It still amazes me how we don’t talk more about anger and its relationship to our mental health. I feel that everyone has a responsibility for their own mental health and isn’t just for people who have been diagnosed by their GP’s. I know that some mental health organizations are trying not to link the person’s mental health disorders with acts of violence in the news because of the negative connotation it carries for people with mental health issues who aren’t violent, but I somewhat disagree with that approach. I believe that senseless violence (?is there any other kind of violence?) is a result of a gross mismanagement of mental health. This may not be the most popular perspective, but let’s not avoid talking about the elephant in the room: if we don’t manage our mental health, violence is a possibility.
For example, back in April 2018 when the Toronto van crashed and killed 10 lives and injured 15 others, I viewed Alex Minassian (the man responsible) as someone who had deep issues with his mental health. Some might view that his actions should not be connected to mental health because that paints a violent picture of all people with mental health struggles. I feel that perspective is naive and irresponsible. Of course, I agree that not everyone is violent, but let’s face it, everyone has the capacity to be violent if they don’t manage their own mental health. Lastly, just because he struggled in managing his mental health does not make him any less accountable. They man should pay dearly for his actions.
OK, rant is over….
Over the years, I’ve learned that the key to my struggles with anger, depression and anxiety was that I couldn’t accept it. I was always on the defense, deflecting and blaming my circumstances instead of leaning into my pain. I eventually realized I couldn’t sit back and continue to live with it. I boldly concluded that I needed to do something about it.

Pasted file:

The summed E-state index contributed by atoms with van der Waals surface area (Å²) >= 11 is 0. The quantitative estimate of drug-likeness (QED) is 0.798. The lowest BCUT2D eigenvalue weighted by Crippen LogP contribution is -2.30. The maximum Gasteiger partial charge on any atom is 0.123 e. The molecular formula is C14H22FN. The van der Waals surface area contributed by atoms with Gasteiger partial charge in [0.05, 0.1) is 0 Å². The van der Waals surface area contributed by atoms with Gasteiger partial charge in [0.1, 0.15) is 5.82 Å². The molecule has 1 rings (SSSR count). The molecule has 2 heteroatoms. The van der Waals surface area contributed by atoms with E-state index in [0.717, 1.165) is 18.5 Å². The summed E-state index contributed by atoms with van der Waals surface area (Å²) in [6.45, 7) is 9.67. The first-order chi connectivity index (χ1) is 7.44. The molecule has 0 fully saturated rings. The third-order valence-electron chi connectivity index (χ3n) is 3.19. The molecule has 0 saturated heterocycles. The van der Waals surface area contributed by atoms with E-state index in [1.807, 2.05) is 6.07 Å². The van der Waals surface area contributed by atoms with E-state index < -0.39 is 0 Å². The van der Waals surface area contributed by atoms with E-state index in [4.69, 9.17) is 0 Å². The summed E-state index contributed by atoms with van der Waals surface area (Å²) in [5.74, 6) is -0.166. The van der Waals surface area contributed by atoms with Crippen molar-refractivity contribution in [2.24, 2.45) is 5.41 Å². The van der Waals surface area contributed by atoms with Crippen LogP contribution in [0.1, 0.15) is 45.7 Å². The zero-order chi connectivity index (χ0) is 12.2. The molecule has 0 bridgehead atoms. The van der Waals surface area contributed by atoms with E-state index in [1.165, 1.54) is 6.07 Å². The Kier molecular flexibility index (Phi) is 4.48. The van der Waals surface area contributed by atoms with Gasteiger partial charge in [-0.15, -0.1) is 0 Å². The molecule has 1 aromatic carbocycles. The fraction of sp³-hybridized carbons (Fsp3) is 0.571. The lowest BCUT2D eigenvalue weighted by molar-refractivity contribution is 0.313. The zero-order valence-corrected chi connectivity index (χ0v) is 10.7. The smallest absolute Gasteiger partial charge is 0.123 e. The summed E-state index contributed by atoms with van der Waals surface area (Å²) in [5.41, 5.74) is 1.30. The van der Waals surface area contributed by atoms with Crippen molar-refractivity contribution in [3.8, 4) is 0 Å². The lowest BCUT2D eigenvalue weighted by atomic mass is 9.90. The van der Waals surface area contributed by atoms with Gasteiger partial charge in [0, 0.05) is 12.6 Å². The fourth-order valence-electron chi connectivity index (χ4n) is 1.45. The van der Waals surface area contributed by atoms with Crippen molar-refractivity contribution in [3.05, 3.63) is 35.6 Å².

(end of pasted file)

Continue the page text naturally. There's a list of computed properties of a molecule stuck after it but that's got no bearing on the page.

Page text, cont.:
Anger is such a powerful and invasive emotion, that if we don’t begin normalizing the dialogue, it will continue to do a lot of harm to our families and communities. Regrettably, there’s still so much violence taking place throughout the world as I mentioned, stemming from our egos, the burning need to be right when we argue, along with mismanaged forms of anger.
Anger has its consequences. Anger begets more anger and is often a symptom of greater mental health challenges such as depression and anxiety.
Sure, there’s a lot of great ideas on how to manage anger, but it’s so much more than just taking deep breaths and screaming into pillows.
The best way to manage anger is to take a closer look at it.
Let’s take a deep dive…
#1 – Anger is a perfectly normal and healthy emotion
Anger is a perfectly normal emotion……in the event of real danger. That’s right, it’s perfectly normal to get angry as a defense mechanism and is triggered by the amygdala in your brain. If you’re getting attacked by a cougar for instance, you’re likely going to get angry and fight back!
#2 – Buried or Suppressed Anger can be linked to past trauma
But what if the danger is a lot less obvious and you still get defensive and angry…for example: Your friends at work are making fun of you because of the way you dress one day. Their intent wasn’t to harm you, but you still respond with anger. This incident could have been a subconscious trigger from a past trauma you experienced such as being bullied as a child or put down repeatedly by a caregiver.
#3 – Anger is a Secondary Emotion
If you peel the onion, you’ll discover that you typically feel another emotion prior to getting angry. Let’s take the example with the cougar. When it attacked, you likely felt fear at first, followed by anger when you eventually decided to fight back.
In a more common experience of anger, we might feel things like frustration, embarrassment, sadness or irritation prior to triggering anger. If we identify and tap into those primary feelings first, we have a much better chance at looking after our anger in a more constructive way.
There’s a wealth of information to be learned about anger and how it affects your mental health. Other than physical health issues such as high blood pressure and heart disease, mismanaged anger creates an unhealthy cycle with your mental health, often fueled by depression and anxiety.
And round and round they go:
…AND even greater depression.
Throw in a mix of anxiety in there, and it becomes a formula for some difficult days.
But it doesn’t have to be that way. We all get angry from time to time and if we can learn to understand its root cause, solutions become much clearer.